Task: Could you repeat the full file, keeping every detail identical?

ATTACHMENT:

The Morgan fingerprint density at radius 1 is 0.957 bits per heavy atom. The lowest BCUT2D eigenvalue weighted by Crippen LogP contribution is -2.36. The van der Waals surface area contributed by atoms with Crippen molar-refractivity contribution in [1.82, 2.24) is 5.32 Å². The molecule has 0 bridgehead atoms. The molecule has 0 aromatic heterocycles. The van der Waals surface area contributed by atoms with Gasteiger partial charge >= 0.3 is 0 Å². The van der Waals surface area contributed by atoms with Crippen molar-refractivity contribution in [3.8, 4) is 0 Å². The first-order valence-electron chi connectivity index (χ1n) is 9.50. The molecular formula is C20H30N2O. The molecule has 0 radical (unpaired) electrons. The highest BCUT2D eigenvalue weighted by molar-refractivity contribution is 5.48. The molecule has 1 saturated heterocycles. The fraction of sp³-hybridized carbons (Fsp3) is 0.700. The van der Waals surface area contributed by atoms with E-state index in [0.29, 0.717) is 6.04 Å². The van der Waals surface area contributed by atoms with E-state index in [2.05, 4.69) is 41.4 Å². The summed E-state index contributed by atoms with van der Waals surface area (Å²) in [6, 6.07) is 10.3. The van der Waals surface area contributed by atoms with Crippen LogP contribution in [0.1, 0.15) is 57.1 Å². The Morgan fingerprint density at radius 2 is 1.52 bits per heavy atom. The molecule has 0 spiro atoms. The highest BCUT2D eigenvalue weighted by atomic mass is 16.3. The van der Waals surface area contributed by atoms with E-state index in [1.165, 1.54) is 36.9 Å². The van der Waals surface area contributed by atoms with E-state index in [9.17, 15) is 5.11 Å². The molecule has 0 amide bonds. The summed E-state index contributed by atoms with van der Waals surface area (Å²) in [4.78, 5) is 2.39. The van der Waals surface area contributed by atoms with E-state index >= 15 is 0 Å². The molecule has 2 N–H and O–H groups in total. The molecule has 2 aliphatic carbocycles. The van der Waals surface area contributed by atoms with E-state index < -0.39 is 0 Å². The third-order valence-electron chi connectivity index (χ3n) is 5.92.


The Morgan fingerprint density at radius 1 is 0.957 bits per heavy atom. The lowest BCUT2D eigenvalue weighted by Crippen LogP contribution is -2.36. The van der Waals surface area contributed by atoms with Crippen molar-refractivity contribution in [1.82, 2.24) is 5.32 Å². The molecule has 0 bridgehead atoms. The molecule has 0 aromatic heterocycles. The van der Waals surface area contributed by atoms with Gasteiger partial charge >= 0.3 is 0 Å². The van der Waals surface area contributed by atoms with Crippen molar-refractivity contribution in [3.8, 4) is 0 Å². The first-order valence-electron chi connectivity index (χ1n) is 9.50. The molecular formula is C20H30N2O. The molecule has 0 radical (unpaired) electrons. The highest BCUT2D eigenvalue weighted by molar-refractivity contribution is 5.48. The molecule has 1 saturated heterocycles. The fraction of sp³-hybridized carbons (Fsp3) is 0.700. The van der Waals surface area contributed by atoms with E-state index in [0.29, 0.717) is 6.04 Å². The van der Waals surface area contributed by atoms with E-state index in [2.05, 4.69) is 41.4 Å². The summed E-state index contributed by atoms with van der Waals surface area (Å²) in [6, 6.07) is 10.3. The van der Waals surface area contributed by atoms with Crippen LogP contribution in [0.1, 0.15) is 57.1 Å². The Morgan fingerprint density at radius 2 is 1.52 bits per heavy atom. The molecule has 0 spiro atoms. The highest BCUT2D eigenvalue weighted by atomic mass is 16.3. The van der Waals surface area contributed by atoms with E-state index in [1.165, 1.54) is 36.9 Å². The van der Waals surface area contributed by atoms with E-state index in [9.17, 15) is 5.11 Å². The molecule has 0 amide bonds. The summed E-state index contributed by atoms with van der Waals surface area (Å²) in [4.78, 5) is 2.39. The van der Waals surface area contributed by atoms with E-state index >= 15 is 0 Å². The molecule has 2 N–H and O–H groups in total. The molecule has 2 aliphatic carbocycles. The van der Waals surface area contributed by atoms with E-state index < -0.39 is 0 Å². The third-order valence-electron chi connectivity index (χ3n) is 5.92.